Purposefulness

thistle

I am a thistle killer. Believe it or not this is one of my favorite activities at 9 Miles East Farm. Pulling these bad, bad plants is not easy. It is thorny business. However, the internal rewards are great, and I experience a feeling of supreme satisfaction with this task. At first I thought it appealed to the drop of OCD within. (I sure like neatness.) But upon further consideration, I realized that the task of weeding out thistles has something that a lot of other jobs in my life have lacked–purposefulness.

The simple act of ridding the soil of a harsh and invasive grower-of-thorns is an investment in the future. When extricating the weed from the soil, it is impossible to get the entire root. However, we weaken the structure and the next time he pops his stubborn head through the ground it is with less vigor. The farm-owner assures us that eventually, “we win.” The soil is better. The foot print of the gardens can expand, and we  will grow more food.

field

The idea of purposefulness ties nicely into an other idea to which I have been exploring. Purposefulness in the consumption of alcohol, specifically wine. A wonderful co-worker, Jillian, and I share a passion for food, farms and service. We often converse about Thomas Keller and different recipes that we have tried from his cookbooks or something we would like to attempt. Last week, Jillian brought me Service Included: Four-Star Secrets of an Eavesdropping Waiter by Phoebe Damrosch. This book explores the world of Per Se and the author’s relationship with Head Sommelier, André Mack. As warned by my co-worker, I became very anti-social for a few days, staying up late and devouring the book.

I started noticing the feeling of curiosity and intimidation that emerged when reading about wine training at Per Se and the work of the sommelier. I realized that although I love drinking wine, I have never embarked on the journey of learning about it. What little bit of knowledge I have accumulated sparks a real interest in me yet,  I have been overwhelmed by the thought of trying to learn anymore than what randomly falls in my lap.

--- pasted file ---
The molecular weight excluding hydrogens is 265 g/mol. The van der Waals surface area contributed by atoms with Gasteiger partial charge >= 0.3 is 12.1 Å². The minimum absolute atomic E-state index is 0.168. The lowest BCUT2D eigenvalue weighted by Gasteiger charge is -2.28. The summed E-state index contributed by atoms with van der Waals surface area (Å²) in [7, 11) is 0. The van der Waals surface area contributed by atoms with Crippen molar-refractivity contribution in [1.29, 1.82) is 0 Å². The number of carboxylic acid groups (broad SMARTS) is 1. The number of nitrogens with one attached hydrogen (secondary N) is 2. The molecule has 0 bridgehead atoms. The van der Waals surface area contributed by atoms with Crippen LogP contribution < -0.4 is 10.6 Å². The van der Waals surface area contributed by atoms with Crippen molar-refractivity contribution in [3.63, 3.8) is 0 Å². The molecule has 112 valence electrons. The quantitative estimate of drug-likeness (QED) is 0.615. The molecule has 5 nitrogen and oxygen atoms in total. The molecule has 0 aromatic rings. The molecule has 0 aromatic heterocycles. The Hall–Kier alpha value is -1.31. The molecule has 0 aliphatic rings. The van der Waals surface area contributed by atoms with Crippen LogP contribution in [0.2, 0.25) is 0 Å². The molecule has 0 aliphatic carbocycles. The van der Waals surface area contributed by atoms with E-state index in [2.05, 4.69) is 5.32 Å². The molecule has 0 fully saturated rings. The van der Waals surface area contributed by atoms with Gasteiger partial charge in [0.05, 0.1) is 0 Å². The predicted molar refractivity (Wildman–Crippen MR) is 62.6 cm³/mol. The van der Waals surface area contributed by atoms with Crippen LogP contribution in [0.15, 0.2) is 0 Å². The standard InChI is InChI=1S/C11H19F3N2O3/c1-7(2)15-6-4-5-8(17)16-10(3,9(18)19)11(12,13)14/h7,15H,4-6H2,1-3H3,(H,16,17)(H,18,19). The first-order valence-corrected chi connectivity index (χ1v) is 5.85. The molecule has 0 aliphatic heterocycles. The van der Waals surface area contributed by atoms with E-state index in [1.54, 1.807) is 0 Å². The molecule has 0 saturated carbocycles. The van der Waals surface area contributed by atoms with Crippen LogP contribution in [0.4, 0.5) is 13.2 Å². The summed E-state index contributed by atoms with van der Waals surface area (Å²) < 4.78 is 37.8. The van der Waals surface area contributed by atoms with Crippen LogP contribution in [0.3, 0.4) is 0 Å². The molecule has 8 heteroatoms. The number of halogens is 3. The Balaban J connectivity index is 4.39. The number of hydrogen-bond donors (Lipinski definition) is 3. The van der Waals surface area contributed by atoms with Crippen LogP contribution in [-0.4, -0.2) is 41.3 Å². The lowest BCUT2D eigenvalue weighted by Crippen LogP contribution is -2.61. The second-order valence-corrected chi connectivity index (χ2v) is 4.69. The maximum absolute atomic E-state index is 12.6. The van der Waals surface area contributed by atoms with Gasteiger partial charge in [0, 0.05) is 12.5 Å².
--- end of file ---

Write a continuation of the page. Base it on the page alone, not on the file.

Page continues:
First of all, I don’t speak French so that makes me reluctant to say out loud the names of a vast majority of wines. I know that attempting to do so will indicate to those around me my lack of sophistication and proper upbringing. Then I found this quote from André Mack:

Wine is not a beverage reserved for the elite, but can and should be enjoyed by everyone. A wine’s place is on the table right next to the salt and pepper, as a complement–even a condiment to the food. It is not meant only to be collected, but to enhance your meal and your way of life.

Ahhh.. there it is. Permission for me to start learning without reservation or fear, and with that thought there is purposefulness. As stated in several of my other blog entries, I have been quite clueless where this is all leading me in terms of my relationship to alcohol. Mostly, whether or not my habits will have changed as a result of my dry year. Reading Service Included and pulling thistles (two seemingly unrelated activities) has led me to a new found idea–studying and sampling wines.

While gardening the other day, I thought of all the times I showed up at the wine shop and grabbed a standard bottle of chardonnay and left on the table (no pun intended) an opportunity to explore something new. That habit was born out of lack of knowledge and lack of significant purpose. That is the piece that I can change when this year is up. I am excited to create a mission– to study wine regions and wine making and to connect that knowledge while trying new wines. I can deepen my understanding, enhance my overall abilities to serve a really good meal and connect a mindful purpose to drinking.

And who knows…maybe write a blog about it.

http://www.onevineyear.com?

table

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